Referring now to FIGS. 8A, 8B, and 8C, a flowchart 800 for implementing one embodiment of the invention can be seen. In block 804 of flowchart 800, a set of data is received. The set of data is divided into N blocks where N is an integral power of 2, i.e., N=2Y where Y is an integer, as shown in block 808. If necessary, the Nth block can be padded so that it is equal in length with all the other blocks as shown in block 812. Alternatively, one of the other blocks could also be padded. A hashing function is initialized so as to indicate the length of the set of data that is going to be hashed as shown in block 816. An initial root key is obtained for the set of data as shown in block 820 such that the root key is operable for authenticating the set of data. The root key can be computed in the manner shown in FIG. 6. The root key is stored inside the processor as illustrated by block 824. In block 828, branch hash keys are calculated for the plurality of blocks of data so that each of the branch hash keys corresponds in a one-to-one relationship with one of the blocks of data. The branch keys are encrypted and stored in memory such as memory outside a processor as shown in block 832. At this point, one of the blocks of data can be altered so as to form a revised block of data as illustrated by block 836. Upon altering one of the blocks of data, it will be time to calculate a new root key and branch keys affected by the data change. Thus, in block 840, a second hash key corresponding with the revised block of data is calculated where the revised block of data in its immediately prior form, i.e., prior to being revised, corresponds with a first hash key. The first hash key is one of the original branch keys for the plurality of blocks of data. Furthermore, the first branch key has a key pair with which it is hashed to obtain a subsequent branch key. Thus, BK1 in FIG. 7 is a branch key pair of BK0. In block 844, the first branch key is hashed with the first branch key pair and the result is stored in the processor. Furthermore, in block 848, the second branch key is hashed with the first branch key pair and the result is stored in the processor. In block 852, the process is repeated of calculating intermediate branch keys by hashing previously determined branch keys until a new root key for the set of data is determined. This can be seen in FIG. 7 where new branch keys that were affected by the data change are calculated. In block 856, the stored hash keys, including the first hash key, are utilized to calculate a check root key while concurrently utilizing the stored hash keys and the second hash key substituted in place of the first hash key to calculate a new root key. The check root key is compared with the initial root key in block 860 and if the check root key matches the initial root key, the new root key is accepted as shown by block 864.

While various embodiments of the invention have been described as methods or apparatuses for implementing the invention, it should be understood that the invention can be implemented through code coupled to a computer, e.g., code resident on a computer or accessible by the computer. For example, software could be utilized to implement many of the methods discussed above. Thus, in addition to embodiments where the invention is accomplished by hardware, it is also noted that these embodiments can be accomplished through the use of an article of manufacture comprised of a computer usable medium having a computer readable program code embodied therein, which causes the enablement of the functions disclosed in this description. Therefore, it is desired that embodiments of the invention also be considered protected by this patent in their program code means as well.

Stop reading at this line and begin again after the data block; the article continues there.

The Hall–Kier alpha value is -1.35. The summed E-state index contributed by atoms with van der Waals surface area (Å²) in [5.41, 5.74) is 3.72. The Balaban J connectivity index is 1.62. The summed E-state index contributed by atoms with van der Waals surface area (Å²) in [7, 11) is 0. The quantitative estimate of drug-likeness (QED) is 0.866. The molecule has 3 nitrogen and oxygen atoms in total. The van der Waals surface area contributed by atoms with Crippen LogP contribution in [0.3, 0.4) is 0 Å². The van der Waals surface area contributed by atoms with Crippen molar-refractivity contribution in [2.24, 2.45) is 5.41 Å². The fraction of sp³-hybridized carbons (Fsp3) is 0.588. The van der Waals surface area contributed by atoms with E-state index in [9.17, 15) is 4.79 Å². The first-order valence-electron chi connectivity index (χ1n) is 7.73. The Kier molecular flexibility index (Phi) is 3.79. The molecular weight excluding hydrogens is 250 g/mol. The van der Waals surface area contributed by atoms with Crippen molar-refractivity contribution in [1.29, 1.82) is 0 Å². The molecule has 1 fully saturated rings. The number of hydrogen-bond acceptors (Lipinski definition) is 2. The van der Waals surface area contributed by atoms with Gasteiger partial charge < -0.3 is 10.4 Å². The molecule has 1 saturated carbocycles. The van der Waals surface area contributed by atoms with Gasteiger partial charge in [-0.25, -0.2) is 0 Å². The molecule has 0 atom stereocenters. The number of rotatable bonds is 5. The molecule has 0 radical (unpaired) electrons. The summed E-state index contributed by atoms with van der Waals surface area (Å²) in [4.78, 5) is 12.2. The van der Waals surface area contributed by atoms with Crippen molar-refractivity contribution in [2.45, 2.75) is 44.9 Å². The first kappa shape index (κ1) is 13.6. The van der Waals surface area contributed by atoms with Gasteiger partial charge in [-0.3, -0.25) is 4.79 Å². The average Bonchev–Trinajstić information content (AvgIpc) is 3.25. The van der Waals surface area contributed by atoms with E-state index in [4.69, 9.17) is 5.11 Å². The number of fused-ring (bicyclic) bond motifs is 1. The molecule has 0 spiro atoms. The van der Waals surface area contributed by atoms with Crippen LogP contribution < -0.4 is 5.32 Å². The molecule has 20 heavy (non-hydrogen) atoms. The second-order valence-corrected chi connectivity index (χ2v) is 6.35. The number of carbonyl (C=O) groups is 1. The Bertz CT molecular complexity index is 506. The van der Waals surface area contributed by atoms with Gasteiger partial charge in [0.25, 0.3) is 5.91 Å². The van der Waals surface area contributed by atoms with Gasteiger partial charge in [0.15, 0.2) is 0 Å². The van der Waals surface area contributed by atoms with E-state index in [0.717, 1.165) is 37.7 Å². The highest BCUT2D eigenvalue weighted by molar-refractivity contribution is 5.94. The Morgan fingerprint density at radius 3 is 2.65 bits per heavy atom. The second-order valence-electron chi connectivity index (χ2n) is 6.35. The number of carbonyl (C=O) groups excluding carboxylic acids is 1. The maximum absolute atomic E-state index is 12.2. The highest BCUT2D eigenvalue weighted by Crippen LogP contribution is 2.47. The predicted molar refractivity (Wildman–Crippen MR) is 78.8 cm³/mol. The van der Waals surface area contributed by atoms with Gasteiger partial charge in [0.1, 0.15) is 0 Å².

It is also envisioned that embodiments of the invention could be accomplished as computer signals embodied in a carrier wave, as well as signals (e.g., electrical and optical) propagated through a transmission medium. Thus, the various information discussed above could be formatted in a structure, such as a data structure, and transmitted as an electrical signal through a transmission medium or stored on a computer readable medium.

It is also noted that many of the structures, materials, and acts recited herein can be recited as means for performing a function or steps for performing a function. Therefore, it should be understood that such language is entitled to cover all such structures, materials, or acts disclosed within this specification and their equivalents, including the matter incorporated by reference.

While the above is a complete description of specific embodiments of the invention, the above description should not be taken as limiting the scope of the invention as defined by the claims.

Referenced by
Citing PatentFiling datePublication dateApplicantTitle
US7613701 *Dec 22, 2004Nov 3, 2009International Business Machines CorporationMatching of complex nested objects by multilevel hashing
US7624276 *Oct 24, 2006Nov 24, 2009Broadon Communications Corp.Secure device authentication system and method
US7734599 *Jun 14, 2005Jun 8, 2010Canon Kabushiki KaishaInformation processing apparatus, image processing apparatus, information processing method, control method for image processing apparatus, computer program, and storage medium
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US8356178 *Nov 13, 2006Jan 15, 2013Seagate Technology LlcMethod and apparatus for authenticated data storage
WO2008048403A2 *Sep 12, 2007Apr 24, 2008Broadon Comm CorpSecure device authentication system and method
Classifications
U.S. Classification713/176
International ClassificationH04L9/08, H04L9/32
Cooperative ClassificationH04L9/14, H04L9/3236, H04L2209/603, H04L9/0894
European ClassificationH04L9/08V, H04L9/32L, H04L9/14
Legal Events
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Mar 9, 2004ASAssignment
Owner name: GENERAL INSTRUMENT CORPORATION, PENNSYLVANIA
Free format text: ASSIGNMENT OF ASSIGNORS INTEREST;ASSIGNORS:SPRUNK, ERIC;MORONEY, PAUL;REEL/FRAME:015094/0943;SIGNING DATES FROM 20040129 TO 20040130